An economics professor known as "Dr. Doom" offered a characteristically pessimistic analysis of the London Olympics on Sunday.
"The Olympics are an economic failure as London is totally empty: hotels, restaurants, streets. They scared all off with crowd excess warnings," Nouriel Roubini, economics professor at New York University's Stern School of Business, wrote on Twitter on Sunday.
Before the games began, British officials told Britons and foreign tourists without Olympics tickets to stay home because they feared overcrowding.
"By scaring everyone to stay out of London with warnings about too many people coming here it turns that London is totally empty, a zombie city," Roubini wrote.
"The West End - usually packed on any Saturday night - was an empty waste land last night: barely a soul to be found in theaters, bars, etc.," he continued, adding: "They scared away all non-Olympic tourists that pack London all summer; they pushed most Londoners to escape; they told 2 million to work at home."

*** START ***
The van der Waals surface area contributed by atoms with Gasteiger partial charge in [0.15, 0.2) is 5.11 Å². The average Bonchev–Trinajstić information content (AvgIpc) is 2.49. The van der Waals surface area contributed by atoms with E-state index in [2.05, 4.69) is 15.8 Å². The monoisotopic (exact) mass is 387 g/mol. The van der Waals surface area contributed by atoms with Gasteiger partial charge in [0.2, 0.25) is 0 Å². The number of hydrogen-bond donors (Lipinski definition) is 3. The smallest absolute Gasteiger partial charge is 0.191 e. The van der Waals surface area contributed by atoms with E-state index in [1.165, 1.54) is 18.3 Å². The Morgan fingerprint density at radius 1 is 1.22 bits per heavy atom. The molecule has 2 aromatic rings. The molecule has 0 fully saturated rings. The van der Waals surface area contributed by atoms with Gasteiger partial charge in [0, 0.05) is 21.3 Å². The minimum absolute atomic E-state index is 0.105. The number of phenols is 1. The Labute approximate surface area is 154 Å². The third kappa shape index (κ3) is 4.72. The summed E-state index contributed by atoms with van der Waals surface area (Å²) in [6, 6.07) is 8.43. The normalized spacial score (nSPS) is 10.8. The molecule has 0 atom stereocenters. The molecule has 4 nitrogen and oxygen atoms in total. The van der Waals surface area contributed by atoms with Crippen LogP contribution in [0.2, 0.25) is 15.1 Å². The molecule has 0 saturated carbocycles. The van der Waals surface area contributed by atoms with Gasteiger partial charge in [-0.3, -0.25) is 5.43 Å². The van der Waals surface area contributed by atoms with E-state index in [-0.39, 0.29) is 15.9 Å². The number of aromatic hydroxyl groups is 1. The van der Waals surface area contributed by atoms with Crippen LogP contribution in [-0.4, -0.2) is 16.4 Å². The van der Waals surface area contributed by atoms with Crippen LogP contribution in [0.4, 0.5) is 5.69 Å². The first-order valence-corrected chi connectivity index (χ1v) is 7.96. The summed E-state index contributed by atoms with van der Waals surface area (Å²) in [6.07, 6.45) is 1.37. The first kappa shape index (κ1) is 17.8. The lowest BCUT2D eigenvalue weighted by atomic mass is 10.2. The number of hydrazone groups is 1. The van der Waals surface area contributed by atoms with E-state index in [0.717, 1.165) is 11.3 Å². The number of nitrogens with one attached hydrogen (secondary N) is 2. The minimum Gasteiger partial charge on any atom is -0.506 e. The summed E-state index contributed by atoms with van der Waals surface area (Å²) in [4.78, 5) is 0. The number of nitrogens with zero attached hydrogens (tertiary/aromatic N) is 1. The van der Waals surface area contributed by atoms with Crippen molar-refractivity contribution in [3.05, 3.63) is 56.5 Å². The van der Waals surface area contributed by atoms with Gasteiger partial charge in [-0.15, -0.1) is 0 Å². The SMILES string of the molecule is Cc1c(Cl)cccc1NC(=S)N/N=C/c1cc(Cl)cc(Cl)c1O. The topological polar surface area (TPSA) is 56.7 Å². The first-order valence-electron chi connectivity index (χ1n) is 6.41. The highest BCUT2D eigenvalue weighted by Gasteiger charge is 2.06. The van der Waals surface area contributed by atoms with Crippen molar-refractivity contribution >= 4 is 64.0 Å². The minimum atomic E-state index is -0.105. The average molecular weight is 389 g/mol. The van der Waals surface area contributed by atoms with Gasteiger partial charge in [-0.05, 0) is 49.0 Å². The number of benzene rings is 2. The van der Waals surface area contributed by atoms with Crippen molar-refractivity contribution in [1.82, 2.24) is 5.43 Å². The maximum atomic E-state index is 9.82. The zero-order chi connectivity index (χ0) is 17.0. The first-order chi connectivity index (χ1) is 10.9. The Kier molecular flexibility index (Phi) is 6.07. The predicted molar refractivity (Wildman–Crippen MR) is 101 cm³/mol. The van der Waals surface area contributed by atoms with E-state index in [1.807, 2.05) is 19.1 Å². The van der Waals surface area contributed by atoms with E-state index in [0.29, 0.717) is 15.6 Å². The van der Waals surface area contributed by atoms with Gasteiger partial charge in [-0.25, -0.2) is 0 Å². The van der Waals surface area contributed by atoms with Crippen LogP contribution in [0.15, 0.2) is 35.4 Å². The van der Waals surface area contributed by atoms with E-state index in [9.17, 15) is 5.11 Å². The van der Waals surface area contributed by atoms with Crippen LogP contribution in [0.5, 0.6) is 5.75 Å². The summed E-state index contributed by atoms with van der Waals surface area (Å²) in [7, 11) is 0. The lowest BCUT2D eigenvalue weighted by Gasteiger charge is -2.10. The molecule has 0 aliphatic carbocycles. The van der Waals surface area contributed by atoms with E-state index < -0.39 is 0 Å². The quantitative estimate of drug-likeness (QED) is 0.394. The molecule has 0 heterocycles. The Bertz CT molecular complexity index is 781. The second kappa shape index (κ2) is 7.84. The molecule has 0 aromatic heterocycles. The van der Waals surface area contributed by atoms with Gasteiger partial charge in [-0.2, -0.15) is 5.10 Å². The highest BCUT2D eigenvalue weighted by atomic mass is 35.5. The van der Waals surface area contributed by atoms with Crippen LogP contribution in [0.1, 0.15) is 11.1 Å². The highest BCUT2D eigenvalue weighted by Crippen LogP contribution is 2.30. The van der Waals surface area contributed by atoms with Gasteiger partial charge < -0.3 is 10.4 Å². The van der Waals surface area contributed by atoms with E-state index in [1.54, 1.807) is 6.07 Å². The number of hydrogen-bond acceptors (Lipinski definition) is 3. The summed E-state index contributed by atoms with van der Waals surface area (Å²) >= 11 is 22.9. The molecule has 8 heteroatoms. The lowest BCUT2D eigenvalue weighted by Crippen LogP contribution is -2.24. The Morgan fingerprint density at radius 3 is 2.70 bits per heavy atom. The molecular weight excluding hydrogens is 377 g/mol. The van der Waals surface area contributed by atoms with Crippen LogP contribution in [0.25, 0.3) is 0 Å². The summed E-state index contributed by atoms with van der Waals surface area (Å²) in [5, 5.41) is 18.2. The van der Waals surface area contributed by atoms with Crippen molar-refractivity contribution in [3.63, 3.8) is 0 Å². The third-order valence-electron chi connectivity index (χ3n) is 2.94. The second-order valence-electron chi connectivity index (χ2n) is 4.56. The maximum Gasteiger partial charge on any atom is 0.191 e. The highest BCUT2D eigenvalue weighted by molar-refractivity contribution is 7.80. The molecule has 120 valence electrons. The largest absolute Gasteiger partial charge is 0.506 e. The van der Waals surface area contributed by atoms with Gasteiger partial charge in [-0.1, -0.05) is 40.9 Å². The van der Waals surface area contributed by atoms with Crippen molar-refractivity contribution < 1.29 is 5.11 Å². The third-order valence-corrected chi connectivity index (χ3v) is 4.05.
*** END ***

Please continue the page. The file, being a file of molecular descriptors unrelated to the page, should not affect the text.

It appears Dr. Doom has a point. There have been fewer customers in London stores during the Olympics than during the same period last year, according to the consumer research firm Experian FootFall. A recent report by Moody's forecasts that the London Olympics will help its corporate sponsors but not the British economy.
British Prime Minister David Cameron, for his part, predicted last month that the London Olympics would generate more than $20 billion for the British economy over the next four years.
Such a big economic impact could have helped Cameron. The prime minister's deep government budget cuts have helped push Great Britain into a double-dip recession, and just 32 percent of Britons are satisfied with Cameron's leadership, according to a May survey by Ipsos Mori cited by Sky News.